If you’re like 97% of America, you probably have a cell phone. You also probably text or message your loved ones or customers every day, sending everything from plain texts to emojis and videos. But did you know that you’re probably using slightly different services to send texts, depending on whether they include media or not? These services are called MMS and SMS—two terms you’ve probably come across before. Knowing what service you’re using when you send texts can help you communicate with others more effectively.
In this article, we’ll review MMS meanings and definitions, the history of MMS and SMS, and how you can use MMS to make your messages stand out.
The definition of MMS (and SMS)
When you send a text from the native texting app on your phone, you’re sending it via either MMS or SMS. Your carrier automatically chooses which service to send the message through, as we’ll explore later in this section.
What does SMS stand for? Short message service. Even though this technology is older (and less flexible) than MMS, it’s still used more often. That’s because SMS is reserved for plain text that does not include any extras, like pictures. SMS messages are limited to 160 characters, so if you type a longer message, your carrier will divide them up into 160-character segments.
Multimedia messaging service (MMS) is a newer technology. It allows you to send texts that include media, such as audio, images, or videos. MMS also allows you to send messages with far more characters than SMS.
You don’t get to choose whether you send a text via MMS or SMS—your cellular network carrier chooses for you. For example, if you text a GIF to a friend, your carrier will detect the image and send the entire message via MMS. If you send a three-word text, your carrier will send it via SMS.
A (very) short history of MMS
Let’s start with SMS, since it came around first. The first text was transmitted by SMS in 1992. Commercial MMS use came around in 2002, an entire decade later. MMS use drastically increased between 2010 and 2013—right when people began adopting smartphones more widely. Just between 2011 and 2012, MMS message sending volume in the U.S. jumped from 53 billion to 74 billion messages per year.
How other messaging services send messages
So far, we’ve only talked about messages sent through native texting apps. But what about other messaging services, like Facebook Messenger, Instagram Messaging, WhatsApp, Apple Business Chat, and Google’s Business Messages?
These are all considered over-the-top (OTT) services. Unlike SMS and MMS, which work through a cellular network, they rely on internet protocols (IP). In other words, you can only send messages through these services if you have a wireless connection.
If you want to use Facebook Messenger, Instagram Messaging, and WhatsApp on your phone (like you would native texting), you have to download their apps. Apple Business Chat and Google’s Business Messages are a little different. They’re native to Apple and Google products respectively. In other words, you don’t necessarily have to download any app to use them; you just need to be using an Apple or Google device/product to access their native messaging tools.
Choosing whether to send messages via SMS/MMS or OTT services
SMS and MMS messages are sent via mobile network connections, while OTT messages are sent over the internet.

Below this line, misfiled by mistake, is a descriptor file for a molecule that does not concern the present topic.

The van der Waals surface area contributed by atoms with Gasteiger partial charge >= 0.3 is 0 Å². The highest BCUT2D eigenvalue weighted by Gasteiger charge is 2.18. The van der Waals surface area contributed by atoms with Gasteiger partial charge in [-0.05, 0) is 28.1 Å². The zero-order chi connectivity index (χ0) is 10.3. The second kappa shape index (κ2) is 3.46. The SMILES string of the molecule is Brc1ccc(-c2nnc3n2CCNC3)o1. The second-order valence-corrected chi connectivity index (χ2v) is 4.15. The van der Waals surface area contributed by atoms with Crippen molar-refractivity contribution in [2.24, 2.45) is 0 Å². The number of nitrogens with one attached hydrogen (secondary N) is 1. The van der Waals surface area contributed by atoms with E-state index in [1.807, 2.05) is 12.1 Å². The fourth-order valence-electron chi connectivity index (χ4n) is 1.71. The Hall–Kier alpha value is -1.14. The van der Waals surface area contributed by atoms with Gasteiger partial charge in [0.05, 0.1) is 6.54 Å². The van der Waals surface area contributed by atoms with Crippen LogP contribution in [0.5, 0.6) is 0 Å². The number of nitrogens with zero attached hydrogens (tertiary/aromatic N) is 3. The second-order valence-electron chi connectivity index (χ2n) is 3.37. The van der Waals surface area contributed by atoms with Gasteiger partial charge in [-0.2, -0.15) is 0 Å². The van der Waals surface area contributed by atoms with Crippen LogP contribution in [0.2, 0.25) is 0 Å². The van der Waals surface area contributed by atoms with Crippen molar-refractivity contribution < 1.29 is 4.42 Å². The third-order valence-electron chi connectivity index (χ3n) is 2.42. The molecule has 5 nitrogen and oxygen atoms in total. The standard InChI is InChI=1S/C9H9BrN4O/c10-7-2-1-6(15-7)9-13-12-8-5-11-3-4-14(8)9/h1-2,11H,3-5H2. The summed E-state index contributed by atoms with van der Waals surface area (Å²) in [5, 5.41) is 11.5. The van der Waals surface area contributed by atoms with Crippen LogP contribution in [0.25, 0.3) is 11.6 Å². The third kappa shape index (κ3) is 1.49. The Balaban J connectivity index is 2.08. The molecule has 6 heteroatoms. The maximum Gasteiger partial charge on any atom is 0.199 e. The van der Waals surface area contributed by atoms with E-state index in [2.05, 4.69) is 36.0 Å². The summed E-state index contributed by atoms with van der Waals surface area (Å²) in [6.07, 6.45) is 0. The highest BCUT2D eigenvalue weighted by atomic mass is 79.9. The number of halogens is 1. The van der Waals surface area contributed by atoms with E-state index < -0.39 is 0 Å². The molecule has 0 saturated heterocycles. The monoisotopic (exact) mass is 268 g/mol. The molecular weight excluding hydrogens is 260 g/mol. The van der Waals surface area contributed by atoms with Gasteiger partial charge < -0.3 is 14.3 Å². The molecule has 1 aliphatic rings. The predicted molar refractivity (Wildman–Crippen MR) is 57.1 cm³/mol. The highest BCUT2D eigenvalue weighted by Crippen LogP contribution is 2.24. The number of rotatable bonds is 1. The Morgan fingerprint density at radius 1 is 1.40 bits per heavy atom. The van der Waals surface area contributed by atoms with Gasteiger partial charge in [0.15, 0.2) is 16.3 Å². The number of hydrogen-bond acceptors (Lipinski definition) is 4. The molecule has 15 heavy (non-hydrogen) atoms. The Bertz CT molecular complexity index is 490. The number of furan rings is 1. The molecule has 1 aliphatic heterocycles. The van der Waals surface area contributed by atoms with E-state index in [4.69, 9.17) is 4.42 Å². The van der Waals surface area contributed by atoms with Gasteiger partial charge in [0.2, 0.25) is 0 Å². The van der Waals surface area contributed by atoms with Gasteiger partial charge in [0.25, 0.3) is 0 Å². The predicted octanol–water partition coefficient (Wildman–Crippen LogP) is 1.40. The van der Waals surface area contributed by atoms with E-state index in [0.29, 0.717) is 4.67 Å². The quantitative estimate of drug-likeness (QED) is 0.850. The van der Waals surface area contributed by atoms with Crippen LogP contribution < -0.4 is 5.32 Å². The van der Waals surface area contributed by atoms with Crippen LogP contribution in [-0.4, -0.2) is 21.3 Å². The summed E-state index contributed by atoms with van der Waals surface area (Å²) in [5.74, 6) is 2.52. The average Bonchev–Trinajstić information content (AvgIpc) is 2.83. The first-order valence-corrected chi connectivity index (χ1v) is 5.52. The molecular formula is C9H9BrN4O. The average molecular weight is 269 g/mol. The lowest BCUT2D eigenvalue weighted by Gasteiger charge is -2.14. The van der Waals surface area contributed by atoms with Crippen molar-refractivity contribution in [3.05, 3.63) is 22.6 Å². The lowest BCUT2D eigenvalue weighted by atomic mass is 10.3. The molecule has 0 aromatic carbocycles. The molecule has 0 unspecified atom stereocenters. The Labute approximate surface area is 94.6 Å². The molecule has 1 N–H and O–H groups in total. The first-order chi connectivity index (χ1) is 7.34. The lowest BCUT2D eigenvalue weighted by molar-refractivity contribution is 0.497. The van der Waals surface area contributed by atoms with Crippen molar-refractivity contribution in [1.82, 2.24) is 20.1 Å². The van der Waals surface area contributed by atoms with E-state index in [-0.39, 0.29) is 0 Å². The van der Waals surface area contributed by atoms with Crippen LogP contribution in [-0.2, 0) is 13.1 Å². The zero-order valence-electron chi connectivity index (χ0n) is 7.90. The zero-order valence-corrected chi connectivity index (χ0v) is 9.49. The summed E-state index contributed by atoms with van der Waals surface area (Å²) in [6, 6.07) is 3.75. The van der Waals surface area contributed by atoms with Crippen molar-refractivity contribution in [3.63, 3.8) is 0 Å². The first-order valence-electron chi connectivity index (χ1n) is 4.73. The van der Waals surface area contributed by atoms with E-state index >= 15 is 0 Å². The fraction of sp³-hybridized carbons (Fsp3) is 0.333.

This isn’t necessarily a good or bad thing. It just means that you need a mobile network in order to send SMS or MMS, and you need an internet connection to send OTT messages.
There are other benefits to each individual OTT messaging service, but SMS and MMS are the most widely used. In other words, if you want to send a message to someone, it’s most likely that they’ll be able to receive it and reply via SMS and MMS.
MMS meaning for individuals
So what does MMS mean for you as an individual cell phone user? MMS is the system that lets you send GIFs to your friends and vacation videos to your family. You can also send files, like PDFs, to your colleagues and classmates. In other words, it’s the system that helps expand your communications options, so you can send more effective (and fun) messages.
MMS meaning for businesses
There’s a different MMS meaning for professionals and managers. MMS helps you strengthen connections with customers. You can add emojis to customer texts to emphasize key points, and share important information through videos.
One example of MMS being crucial to a company’s operations is in text messaging for home services: During the pandemic, many home services companies have shifted from doing in-person quotes to having customers send them videos of the item they need repaired. This reduces in-person exposure while saving time.
If you’re scaling your company’s text messaging efforts, ensure your business text messaging platform offers MMS capabilities.
Examples of MMS messages
So what do MMS messages look like in action? Here are several examples of MMS you might see in individual-to-individual and business-to-customer situations.
MMS in individual conversations
Texts have replaced many phone conversations. In part, this is because they allow you to express similar emotions that you do over the phone. Use MMS to add humor and joy to your personal conversations:
MMS in business conversations
In some cases, especially if you aren’t familiar with your recipient, texts can cause some miscommunication. After all, you don’t have the added benefit of facial expressions or vocal tone to set the mood. Use MMS to set the tone for chats with customers. You can also use MMS to attach important files for conversational support:
Now that you’re an expert on MMS meanings, check out other business texting definitions on our blog.